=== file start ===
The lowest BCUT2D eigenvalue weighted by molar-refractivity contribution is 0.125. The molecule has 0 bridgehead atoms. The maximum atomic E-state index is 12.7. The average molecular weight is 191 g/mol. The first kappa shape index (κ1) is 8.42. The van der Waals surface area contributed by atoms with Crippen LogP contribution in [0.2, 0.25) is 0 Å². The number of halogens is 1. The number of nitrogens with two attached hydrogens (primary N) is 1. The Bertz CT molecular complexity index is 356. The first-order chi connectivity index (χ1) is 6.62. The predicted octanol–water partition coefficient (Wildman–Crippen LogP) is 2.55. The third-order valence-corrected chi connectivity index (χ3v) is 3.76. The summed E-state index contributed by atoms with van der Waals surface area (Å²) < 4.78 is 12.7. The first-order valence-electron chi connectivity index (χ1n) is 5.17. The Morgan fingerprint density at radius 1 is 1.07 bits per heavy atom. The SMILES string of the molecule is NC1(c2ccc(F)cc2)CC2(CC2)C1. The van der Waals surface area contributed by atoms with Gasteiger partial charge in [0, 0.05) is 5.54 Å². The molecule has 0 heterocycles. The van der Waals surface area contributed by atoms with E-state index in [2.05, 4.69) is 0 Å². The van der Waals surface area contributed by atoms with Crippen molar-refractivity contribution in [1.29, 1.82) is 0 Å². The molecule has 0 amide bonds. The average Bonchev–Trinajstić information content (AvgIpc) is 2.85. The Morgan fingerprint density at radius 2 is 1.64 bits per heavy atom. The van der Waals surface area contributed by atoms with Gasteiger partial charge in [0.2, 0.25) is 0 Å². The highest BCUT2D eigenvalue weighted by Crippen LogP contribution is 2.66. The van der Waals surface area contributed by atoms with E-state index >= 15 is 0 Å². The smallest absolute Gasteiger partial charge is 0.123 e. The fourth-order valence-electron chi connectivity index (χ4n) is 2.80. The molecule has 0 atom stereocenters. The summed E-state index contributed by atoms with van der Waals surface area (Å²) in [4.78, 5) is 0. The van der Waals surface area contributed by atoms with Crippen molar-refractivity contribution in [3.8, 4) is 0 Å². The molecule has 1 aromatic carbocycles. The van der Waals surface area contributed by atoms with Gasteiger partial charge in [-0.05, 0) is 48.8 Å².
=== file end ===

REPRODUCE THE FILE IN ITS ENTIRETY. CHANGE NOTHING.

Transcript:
The lowest BCUT2D eigenvalue weighted by molar-refractivity contribution is 0.125. The molecule has 0 bridgehead atoms. The maximum atomic E-state index is 12.7. The average molecular weight is 191 g/mol. The first kappa shape index (κ1) is 8.42. The van der Waals surface area contributed by atoms with Crippen LogP contribution in [0.2, 0.25) is 0 Å². The number of halogens is 1. The number of nitrogens with two attached hydrogens (primary N) is 1. The Bertz CT molecular complexity index is 356. The first-order chi connectivity index (χ1) is 6.62. The predicted octanol–water partition coefficient (Wildman–Crippen LogP) is 2.55. The third-order valence-corrected chi connectivity index (χ3v) is 3.76. The summed E-state index contributed by atoms with van der Waals surface area (Å²) < 4.78 is 12.7. The first-order valence-electron chi connectivity index (χ1n) is 5.17. The Morgan fingerprint density at radius 1 is 1.07 bits per heavy atom. The SMILES string of the molecule is NC1(c2ccc(F)cc2)CC2(CC2)C1. The van der Waals surface area contributed by atoms with Gasteiger partial charge in [0, 0.05) is 5.54 Å². The molecule has 0 heterocycles. The van der Waals surface area contributed by atoms with E-state index in [2.05, 4.69) is 0 Å². The van der Waals surface area contributed by atoms with Crippen molar-refractivity contribution in [1.29, 1.82) is 0 Å². The molecule has 0 amide bonds. The average Bonchev–Trinajstić information content (AvgIpc) is 2.85. The Morgan fingerprint density at radius 2 is 1.64 bits per heavy atom. The van der Waals surface area contributed by atoms with Gasteiger partial charge in [0.2, 0.25) is 0 Å². The highest BCUT2D eigenvalue weighted by Crippen LogP contribution is 2.66. The van der Waals surface area contributed by atoms with E-state index >= 15 is 0 Å². The smallest absolute Gasteiger partial charge is 0.123 e. The fourth-order valence-electron chi connectivity index (χ4n) is 2.80. The molecule has 0 atom stereocenters. The summed E-state index contributed by atoms with van der Waals surface area (Å²) in [4.78, 5) is 0. The van der Waals surface area contributed by atoms with Crippen molar-refractivity contribution in [3.8, 4) is 0 Å². The molecule has 1 aromatic carbocycles. The van der Waals surface area contributed by atoms with Gasteiger partial charge in [-0.05, 0) is 48.8 Å².